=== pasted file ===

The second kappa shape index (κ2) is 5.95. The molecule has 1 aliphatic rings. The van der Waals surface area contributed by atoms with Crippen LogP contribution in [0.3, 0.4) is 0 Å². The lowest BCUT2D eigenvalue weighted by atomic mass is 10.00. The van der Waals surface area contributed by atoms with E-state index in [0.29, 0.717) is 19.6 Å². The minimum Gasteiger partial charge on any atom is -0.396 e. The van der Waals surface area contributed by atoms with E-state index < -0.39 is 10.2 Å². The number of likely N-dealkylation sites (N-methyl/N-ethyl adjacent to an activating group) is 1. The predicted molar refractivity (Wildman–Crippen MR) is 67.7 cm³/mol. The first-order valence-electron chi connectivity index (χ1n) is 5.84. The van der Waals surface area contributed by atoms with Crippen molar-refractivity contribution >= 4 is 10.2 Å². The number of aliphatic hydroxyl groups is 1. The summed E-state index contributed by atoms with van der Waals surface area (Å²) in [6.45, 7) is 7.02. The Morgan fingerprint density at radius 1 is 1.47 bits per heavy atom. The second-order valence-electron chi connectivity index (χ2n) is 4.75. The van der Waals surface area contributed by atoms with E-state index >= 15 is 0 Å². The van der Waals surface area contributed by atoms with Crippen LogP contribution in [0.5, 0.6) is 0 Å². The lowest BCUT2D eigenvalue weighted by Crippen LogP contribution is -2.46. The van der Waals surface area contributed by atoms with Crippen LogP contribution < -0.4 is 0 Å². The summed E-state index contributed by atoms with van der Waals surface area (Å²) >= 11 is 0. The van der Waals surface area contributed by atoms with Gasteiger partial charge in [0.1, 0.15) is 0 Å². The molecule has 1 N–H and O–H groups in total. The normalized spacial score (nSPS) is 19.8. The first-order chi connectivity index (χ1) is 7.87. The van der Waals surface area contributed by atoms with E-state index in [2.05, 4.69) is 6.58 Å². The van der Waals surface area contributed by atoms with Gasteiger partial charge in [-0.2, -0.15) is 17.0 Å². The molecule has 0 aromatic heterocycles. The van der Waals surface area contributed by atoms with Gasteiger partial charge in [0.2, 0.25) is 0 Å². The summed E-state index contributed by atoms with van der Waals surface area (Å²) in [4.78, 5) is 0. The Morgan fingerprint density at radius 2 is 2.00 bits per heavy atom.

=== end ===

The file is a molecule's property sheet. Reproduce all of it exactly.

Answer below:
The second kappa shape index (κ2) is 5.95. The molecule has 1 aliphatic rings. The van der Waals surface area contributed by atoms with Crippen LogP contribution in [0.3, 0.4) is 0 Å². The lowest BCUT2D eigenvalue weighted by atomic mass is 10.00. The van der Waals surface area contributed by atoms with E-state index in [0.29, 0.717) is 19.6 Å². The minimum Gasteiger partial charge on any atom is -0.396 e. The van der Waals surface area contributed by atoms with E-state index < -0.39 is 10.2 Å². The number of likely N-dealkylation sites (N-methyl/N-ethyl adjacent to an activating group) is 1. The predicted molar refractivity (Wildman–Crippen MR) is 67.7 cm³/mol. The first-order valence-electron chi connectivity index (χ1n) is 5.84. The van der Waals surface area contributed by atoms with Crippen molar-refractivity contribution >= 4 is 10.2 Å². The number of aliphatic hydroxyl groups is 1. The summed E-state index contributed by atoms with van der Waals surface area (Å²) in [6.45, 7) is 7.02. The Morgan fingerprint density at radius 1 is 1.47 bits per heavy atom. The second-order valence-electron chi connectivity index (χ2n) is 4.75. The van der Waals surface area contributed by atoms with E-state index >= 15 is 0 Å². The van der Waals surface area contributed by atoms with Crippen LogP contribution in [0.5, 0.6) is 0 Å². The lowest BCUT2D eigenvalue weighted by Crippen LogP contribution is -2.46. The van der Waals surface area contributed by atoms with Crippen LogP contribution < -0.4 is 0 Å². The summed E-state index contributed by atoms with van der Waals surface area (Å²) >= 11 is 0. The van der Waals surface area contributed by atoms with Gasteiger partial charge in [0.1, 0.15) is 0 Å². The molecule has 1 N–H and O–H groups in total. The normalized spacial score (nSPS) is 19.8. The first-order chi connectivity index (χ1) is 7.87. The van der Waals surface area contributed by atoms with E-state index in [2.05, 4.69) is 6.58 Å². The van der Waals surface area contributed by atoms with Gasteiger partial charge in [-0.2, -0.15) is 17.0 Å². The molecule has 0 aromatic heterocycles. The van der Waals surface area contributed by atoms with Gasteiger partial charge in [0.2, 0.25) is 0 Å². The summed E-state index contributed by atoms with van der Waals surface area (Å²) in [4.78, 5) is 0. The Morgan fingerprint density at radius 2 is 2.00 bits per heavy atom.